The Facts on Mercury

What is Mercury?

Mercury (Hg) is released naturally to the environment by volcanoes, the breakdown of rocks known as “weathering,” and other processes (UNEP 2003). Human beings have extracted mercury for thousands of years for use in products such as paints and thermometers and processes such as gold mining. Prior to industrialization most of these uses released only small amounts of mercury into the environment. Human activities in recent decades, particularly coal combustion, are responsible for a three-fold increase in global mercury deposition (UNEP 2003). That increase reaches four- to six-fold in the northeastern United States (the Northeast) as reflected in the increase in mercury deposited to sediments of lakes (Perry et al. 2005).

Why are we concerned about mercury?

As a fundamental chemical element, mercury is persistent in the environment and does not break down or degrade. After mercury is released from ores or mineral deposits and emitted to the atmosphere, it is deposited to the Earth's surface, and some eventually flows into rivers and streams. Within watersheds and lakes, mercury is processed by specialized bacteria that convert it to methylmercury – a form that is more readily absorbed in the digestive system of animals and magnified to high levels in the food web. Methylmercury binds to proteins and can bioaccumulate through the food web in fish, birds, and other wildlife. Most people and wildlife are exposed to methylmercury by eating fish, an important source of animal protein. In human populations, the most at-risk and sensitive individuals include women of childbearing age who may become pregnant, nursing mothers, and children under 12 years of age. The people with the highest exposure due to fish consumption habits include: recreational fishers and their families, some Native American populations, Asians and Pacific Islanders, and individuals who fish to meet their or their families' nutritional needs (subsistence fishers).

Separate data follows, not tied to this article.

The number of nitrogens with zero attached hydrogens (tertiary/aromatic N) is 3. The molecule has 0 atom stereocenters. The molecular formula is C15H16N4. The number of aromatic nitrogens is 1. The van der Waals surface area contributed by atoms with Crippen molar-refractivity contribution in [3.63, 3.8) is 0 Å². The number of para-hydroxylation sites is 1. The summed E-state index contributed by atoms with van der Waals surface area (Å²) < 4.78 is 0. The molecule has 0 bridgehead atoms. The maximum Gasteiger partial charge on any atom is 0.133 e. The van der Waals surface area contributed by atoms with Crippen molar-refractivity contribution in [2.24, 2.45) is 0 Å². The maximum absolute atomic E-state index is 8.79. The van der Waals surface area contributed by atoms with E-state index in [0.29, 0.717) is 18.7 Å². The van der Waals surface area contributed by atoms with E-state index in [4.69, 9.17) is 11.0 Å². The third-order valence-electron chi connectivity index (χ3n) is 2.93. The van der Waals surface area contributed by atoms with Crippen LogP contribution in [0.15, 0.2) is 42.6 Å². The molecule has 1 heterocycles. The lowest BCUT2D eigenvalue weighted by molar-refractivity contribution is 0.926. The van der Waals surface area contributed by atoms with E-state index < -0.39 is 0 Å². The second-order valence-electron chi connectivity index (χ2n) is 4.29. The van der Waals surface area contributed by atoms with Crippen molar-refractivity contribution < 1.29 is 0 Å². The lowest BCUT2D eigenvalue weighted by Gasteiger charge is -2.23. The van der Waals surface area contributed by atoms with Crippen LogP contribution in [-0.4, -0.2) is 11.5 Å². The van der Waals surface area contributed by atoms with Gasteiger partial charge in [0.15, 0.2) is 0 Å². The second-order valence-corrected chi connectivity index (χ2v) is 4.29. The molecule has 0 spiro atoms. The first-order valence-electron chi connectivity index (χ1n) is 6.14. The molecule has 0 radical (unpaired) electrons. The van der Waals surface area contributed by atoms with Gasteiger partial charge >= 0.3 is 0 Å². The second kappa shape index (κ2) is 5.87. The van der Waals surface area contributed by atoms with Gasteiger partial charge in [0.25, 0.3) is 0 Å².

(Paraphrased from Mercury Matters, A Science Links Publication of the Hubbard Brook Research Foundation)

Is it Safe to Eat Fish?

People are exposed to mercury mainly through eating fish and shellfish -- and 95 percent or more of the mercury in fish is the more toxic methylmercury. According to EPA, fish fillets containing more than .3 parts per million of methylmercury should not be eaten (Canada and the states of Maine and Minnesota suggest you avoid fish with .2 ppm). Fish caught in water with very low concentrations of mercury (less than 1 part per trillion) can nonetheless contain toxic levels of methylmercury. In some aquatic ecosystems, the concentration of methylmercury increases 10 million times as it makes its way up through the food web from microscopic algae to shark and tuna.

Mercury concentrations in fish from lakes and rivers throughout the United States now exceed the mercury levels that are cause for human and wildlife health concern. As of 2008, all 50 states and 1 territory have fish consumption advisories for mercury. In addition, all states on the Atlantic and Gulf of Mexico have coastal fish advisories. (put link here to FDA fish advisory and EPA fish advisory) Although much of the scientific research on mercury in fish has focused on freshwater ecosystems, most Americans are exposed to mercury through seafood consumption.

The U.S. Food and Drug Administration (FDA) and the U.S. Environmental Protection Agency (EPA) have more information on seafood safety.